Approximately one month after approval, your trademark will appear in the TMOG. Within 30 days of the publishing date, anyone who believes that their business will be negatively impacted by your trademark registration may file an objection or “opposition.” This process is similar to a federal court proceeding but takes place before the Trademark Trial and Appeal Board (TTAB), a panel of administrative judges responsible for reviewing and deciding such matters.

An opposition can potentially extend the time between the publication of your trademark in the TMOG and its final registration. However, if no opposition is filed within about three months after your trademark’s publication, the USPTO will officially register your trademark.

Use in Commerce Trademark Timeline

Step 1: Application Submission

– File a trademark application based on commerce use, receiving a USPTO serial number.

– Check application status via TSDR system or call 571-272-5400 or 1-800-786-9199 (option 1, then option 2).

– Progress to Step 2 in approximately six to nine months.

Step 2: USPTO Review

– An examining attorney reviews your application for compliance with federal law.

– Filing fees are non-refundable.

– Move to Step 3a or Step 3b in about one month.

Step 3a: Approval and Publication

– If your trademark meets requirements, it’s approved for publication in TMOG.

– TMOG notice provides a 30-day window for objections.

– Consider hiring an attorney if an opposition arises.

– Proceed to Step 8 after opposition period (about three months).

Step 3b: Office Action Issued

– If issues exist, an office action explains them.

– Respond within three months or request an extension.

– If no response is made, application abandons.

– Revive within two months or file a new application.

Step 4a: Timely Response to Office Action

– Submit a response addressing refusals and requirements.

– Await examining attorney’s review.

– Move to Step 5a or Step 5b in one to two months.

Step 4b: No Response, Application Abandoned

– Failure to respond within three months results in abandonment.

– Request an extension or revive within two months.

Step 5a: Approval and Publication (Again)

– If requirements are met, approve for TMOG publication.

– Objection period applies.

– Proceed to Step 8 after opposition period (about three months).

Step 5b: Final Office Action Issued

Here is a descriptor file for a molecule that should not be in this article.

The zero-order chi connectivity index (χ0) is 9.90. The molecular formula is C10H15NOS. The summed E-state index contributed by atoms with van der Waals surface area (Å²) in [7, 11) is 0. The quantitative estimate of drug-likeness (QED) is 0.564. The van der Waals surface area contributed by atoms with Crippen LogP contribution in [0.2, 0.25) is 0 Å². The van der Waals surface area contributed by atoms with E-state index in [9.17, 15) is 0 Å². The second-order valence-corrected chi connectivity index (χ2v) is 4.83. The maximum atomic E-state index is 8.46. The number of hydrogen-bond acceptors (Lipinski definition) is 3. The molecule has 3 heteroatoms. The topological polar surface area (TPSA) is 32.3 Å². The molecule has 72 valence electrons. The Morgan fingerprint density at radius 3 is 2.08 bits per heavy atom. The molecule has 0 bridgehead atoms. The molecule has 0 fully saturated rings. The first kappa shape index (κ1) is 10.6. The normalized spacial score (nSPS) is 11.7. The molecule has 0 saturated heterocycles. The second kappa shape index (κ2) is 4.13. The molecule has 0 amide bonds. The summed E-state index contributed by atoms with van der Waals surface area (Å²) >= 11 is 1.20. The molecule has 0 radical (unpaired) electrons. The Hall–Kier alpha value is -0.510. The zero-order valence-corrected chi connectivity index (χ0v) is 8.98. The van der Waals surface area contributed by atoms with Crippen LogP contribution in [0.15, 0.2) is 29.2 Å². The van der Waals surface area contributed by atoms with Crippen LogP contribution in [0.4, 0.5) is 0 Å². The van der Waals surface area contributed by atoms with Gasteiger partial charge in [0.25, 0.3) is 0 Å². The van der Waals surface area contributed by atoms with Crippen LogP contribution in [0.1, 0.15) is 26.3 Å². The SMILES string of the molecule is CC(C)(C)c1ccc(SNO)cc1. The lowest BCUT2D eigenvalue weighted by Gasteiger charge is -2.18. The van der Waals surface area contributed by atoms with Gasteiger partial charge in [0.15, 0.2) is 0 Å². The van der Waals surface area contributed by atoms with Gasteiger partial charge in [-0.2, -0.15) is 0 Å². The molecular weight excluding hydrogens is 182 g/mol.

– If issues persist, a final office action is issued.

– Options include appealing, responding, or petitioning.

– Move to Step 6a or Step 6b in three months.

Step 6a: Appeal or Response

– File an appeal or respond to overcome final refusals/requirements.

– Failure to act results in abandonment.

– Proceed to Step 7a or Step 7b in one to two months.

Step 6b: No Appeal, Application Abandoned

– Failure to appeal or address issues within three months leads to abandonment.

– Request an extension or revive within two months.

Step 7a: Approval and Publication (Yet Again)

– If requirements are met, approve for TMOG publication.

– Objection period applies.

– Move to Step 8 after opposition period (about three months).

Step 7b: TTAB Appeals Processing

– TTAB processes your appeal if filed.

– Refer to TTAB resources for more information.

Step 8: Trademark Registration

– If no opposition or successful appeal, the trademark is registered. You can now use the ® symbol.

– Ongoing maintenance requirements must be met. Read our blog post about Trademark Renewals for more details.

Conclusion

Navigating the world of trademarks, specifically use in commerce trademarks, is a crucial step for businesses looking to protect their brand identities and secure their place in the market. Understanding the requirements, dates of first use, and the significance of specimens is essential to ensure a smooth trademark registration process.

Remember, trademarks are valuable assets that help consumers identify and trust your products or services. So, whatever your business may be, understanding the use in commerce trademark process can be a game-changer for your business. By following the guidelines and requirements laid out by the USPTO, you can confidently build and protect your brand in the ever-evolving world of commerce.

The information provided on this site is for general informational purposes only. All information on the Site is provided in good faith; however, we make no representation or warranty of any kind, express or implied, regarding the accuracy, validity, or completeness of any information on the Site. The Site cannot and does not contain legal advice. The legal information is provided for general informational and educational purposes only, and is not a substitute for legal advice. Consult a licensed attorney for legal advice.